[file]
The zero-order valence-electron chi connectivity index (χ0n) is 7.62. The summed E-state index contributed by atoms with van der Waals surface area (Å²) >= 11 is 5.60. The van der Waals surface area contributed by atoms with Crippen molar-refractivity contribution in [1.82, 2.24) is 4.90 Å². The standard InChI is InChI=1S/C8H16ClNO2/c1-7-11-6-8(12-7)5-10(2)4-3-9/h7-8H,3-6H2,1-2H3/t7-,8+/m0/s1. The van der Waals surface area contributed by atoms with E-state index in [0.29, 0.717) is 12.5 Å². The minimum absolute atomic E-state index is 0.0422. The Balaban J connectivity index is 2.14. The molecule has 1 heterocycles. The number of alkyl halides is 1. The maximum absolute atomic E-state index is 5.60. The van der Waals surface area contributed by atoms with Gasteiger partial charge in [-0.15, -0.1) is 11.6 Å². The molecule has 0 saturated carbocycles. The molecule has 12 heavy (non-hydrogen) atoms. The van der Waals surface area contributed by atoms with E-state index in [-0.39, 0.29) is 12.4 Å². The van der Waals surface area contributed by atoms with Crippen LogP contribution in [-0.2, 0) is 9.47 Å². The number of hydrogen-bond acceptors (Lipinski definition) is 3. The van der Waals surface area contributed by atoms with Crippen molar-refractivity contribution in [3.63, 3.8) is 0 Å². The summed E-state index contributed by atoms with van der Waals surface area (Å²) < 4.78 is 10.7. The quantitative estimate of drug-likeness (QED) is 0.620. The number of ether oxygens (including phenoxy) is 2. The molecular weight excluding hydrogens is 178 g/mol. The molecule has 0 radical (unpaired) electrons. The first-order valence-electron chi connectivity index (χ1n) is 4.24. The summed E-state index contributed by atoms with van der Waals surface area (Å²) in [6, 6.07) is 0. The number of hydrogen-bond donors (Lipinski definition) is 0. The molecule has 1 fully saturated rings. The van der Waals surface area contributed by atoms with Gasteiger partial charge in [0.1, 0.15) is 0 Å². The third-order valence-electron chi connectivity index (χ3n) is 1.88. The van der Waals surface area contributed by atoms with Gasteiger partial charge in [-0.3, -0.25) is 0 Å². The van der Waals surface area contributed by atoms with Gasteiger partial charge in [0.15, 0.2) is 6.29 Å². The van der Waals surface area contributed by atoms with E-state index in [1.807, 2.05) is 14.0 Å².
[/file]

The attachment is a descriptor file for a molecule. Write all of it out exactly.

The zero-order valence-electron chi connectivity index (χ0n) is 7.62. The summed E-state index contributed by atoms with van der Waals surface area (Å²) >= 11 is 5.60. The van der Waals surface area contributed by atoms with Crippen molar-refractivity contribution in [1.82, 2.24) is 4.90 Å². The standard InChI is InChI=1S/C8H16ClNO2/c1-7-11-6-8(12-7)5-10(2)4-3-9/h7-8H,3-6H2,1-2H3/t7-,8+/m0/s1. The van der Waals surface area contributed by atoms with E-state index in [0.29, 0.717) is 12.5 Å². The minimum absolute atomic E-state index is 0.0422. The Balaban J connectivity index is 2.14. The molecule has 1 heterocycles. The number of alkyl halides is 1. The maximum absolute atomic E-state index is 5.60. The van der Waals surface area contributed by atoms with Gasteiger partial charge in [-0.15, -0.1) is 11.6 Å². The molecule has 0 saturated carbocycles. The molecule has 12 heavy (non-hydrogen) atoms. The van der Waals surface area contributed by atoms with E-state index in [-0.39, 0.29) is 12.4 Å². The van der Waals surface area contributed by atoms with Crippen LogP contribution in [-0.2, 0) is 9.47 Å². The number of hydrogen-bond acceptors (Lipinski definition) is 3. The van der Waals surface area contributed by atoms with Crippen molar-refractivity contribution in [3.63, 3.8) is 0 Å². The summed E-state index contributed by atoms with van der Waals surface area (Å²) < 4.78 is 10.7. The quantitative estimate of drug-likeness (QED) is 0.620. The number of ether oxygens (including phenoxy) is 2. The molecular weight excluding hydrogens is 178 g/mol. The molecule has 0 radical (unpaired) electrons. The first-order valence-electron chi connectivity index (χ1n) is 4.24. The summed E-state index contributed by atoms with van der Waals surface area (Å²) in [6, 6.07) is 0. The number of hydrogen-bond donors (Lipinski definition) is 0. The molecule has 1 fully saturated rings. The van der Waals surface area contributed by atoms with Gasteiger partial charge in [0.1, 0.15) is 0 Å². The third-order valence-electron chi connectivity index (χ3n) is 1.88. The van der Waals surface area contributed by atoms with Gasteiger partial charge in [-0.3, -0.25) is 0 Å². The van der Waals surface area contributed by atoms with Gasteiger partial charge in [0.15, 0.2) is 6.29 Å². The van der Waals surface area contributed by atoms with E-state index in [1.807, 2.05) is 14.0 Å².